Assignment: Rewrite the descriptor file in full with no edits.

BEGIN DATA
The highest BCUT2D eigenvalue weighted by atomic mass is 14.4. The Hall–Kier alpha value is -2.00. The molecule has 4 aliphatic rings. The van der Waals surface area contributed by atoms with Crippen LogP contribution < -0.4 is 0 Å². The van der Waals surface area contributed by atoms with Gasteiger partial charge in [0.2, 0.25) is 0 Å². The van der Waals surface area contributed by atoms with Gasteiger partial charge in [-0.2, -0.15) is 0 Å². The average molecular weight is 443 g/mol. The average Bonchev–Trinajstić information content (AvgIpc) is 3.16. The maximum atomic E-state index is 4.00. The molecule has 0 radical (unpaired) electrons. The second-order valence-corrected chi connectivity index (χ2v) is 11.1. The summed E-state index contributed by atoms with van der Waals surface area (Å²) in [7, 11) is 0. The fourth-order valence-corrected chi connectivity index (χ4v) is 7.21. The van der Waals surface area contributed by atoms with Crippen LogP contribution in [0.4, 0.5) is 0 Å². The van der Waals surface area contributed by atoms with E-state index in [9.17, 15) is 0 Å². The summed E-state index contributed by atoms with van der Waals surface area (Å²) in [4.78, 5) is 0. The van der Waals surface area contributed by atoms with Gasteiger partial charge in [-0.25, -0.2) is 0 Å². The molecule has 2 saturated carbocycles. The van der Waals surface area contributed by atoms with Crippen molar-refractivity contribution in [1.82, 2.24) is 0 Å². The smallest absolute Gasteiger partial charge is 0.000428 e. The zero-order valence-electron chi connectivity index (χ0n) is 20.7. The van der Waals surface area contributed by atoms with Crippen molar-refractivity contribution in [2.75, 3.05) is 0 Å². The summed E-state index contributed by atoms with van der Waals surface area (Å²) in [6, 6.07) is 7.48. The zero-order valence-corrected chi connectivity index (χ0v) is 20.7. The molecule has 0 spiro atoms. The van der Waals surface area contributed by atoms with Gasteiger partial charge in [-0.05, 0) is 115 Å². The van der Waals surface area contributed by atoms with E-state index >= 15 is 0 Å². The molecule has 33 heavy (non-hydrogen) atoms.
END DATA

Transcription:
The highest BCUT2D eigenvalue weighted by atomic mass is 14.4. The Hall–Kier alpha value is -2.00. The molecule has 4 aliphatic rings. The van der Waals surface area contributed by atoms with Crippen LogP contribution < -0.4 is 0 Å². The van der Waals surface area contributed by atoms with Gasteiger partial charge in [0.2, 0.25) is 0 Å². The van der Waals surface area contributed by atoms with Gasteiger partial charge in [-0.2, -0.15) is 0 Å². The average molecular weight is 443 g/mol. The average Bonchev–Trinajstić information content (AvgIpc) is 3.16. The maximum atomic E-state index is 4.00. The molecule has 0 radical (unpaired) electrons. The second-order valence-corrected chi connectivity index (χ2v) is 11.1. The summed E-state index contributed by atoms with van der Waals surface area (Å²) in [7, 11) is 0. The fourth-order valence-corrected chi connectivity index (χ4v) is 7.21. The van der Waals surface area contributed by atoms with Crippen LogP contribution in [0.4, 0.5) is 0 Å². The van der Waals surface area contributed by atoms with E-state index in [9.17, 15) is 0 Å². The summed E-state index contributed by atoms with van der Waals surface area (Å²) in [4.78, 5) is 0. The van der Waals surface area contributed by atoms with Gasteiger partial charge in [-0.25, -0.2) is 0 Å². The molecule has 2 saturated carbocycles. The van der Waals surface area contributed by atoms with Crippen molar-refractivity contribution in [1.82, 2.24) is 0 Å². The smallest absolute Gasteiger partial charge is 0.000428 e. The zero-order valence-electron chi connectivity index (χ0n) is 20.7. The van der Waals surface area contributed by atoms with Crippen molar-refractivity contribution in [2.75, 3.05) is 0 Å². The summed E-state index contributed by atoms with van der Waals surface area (Å²) in [6, 6.07) is 7.48. The zero-order valence-corrected chi connectivity index (χ0v) is 20.7. The molecule has 0 spiro atoms. The van der Waals surface area contributed by atoms with Gasteiger partial charge in [-0.05, 0) is 115 Å². The van der Waals surface area contributed by atoms with E-state index >= 15 is 0 Å². The molecule has 33 heavy (non-hydrogen) atoms.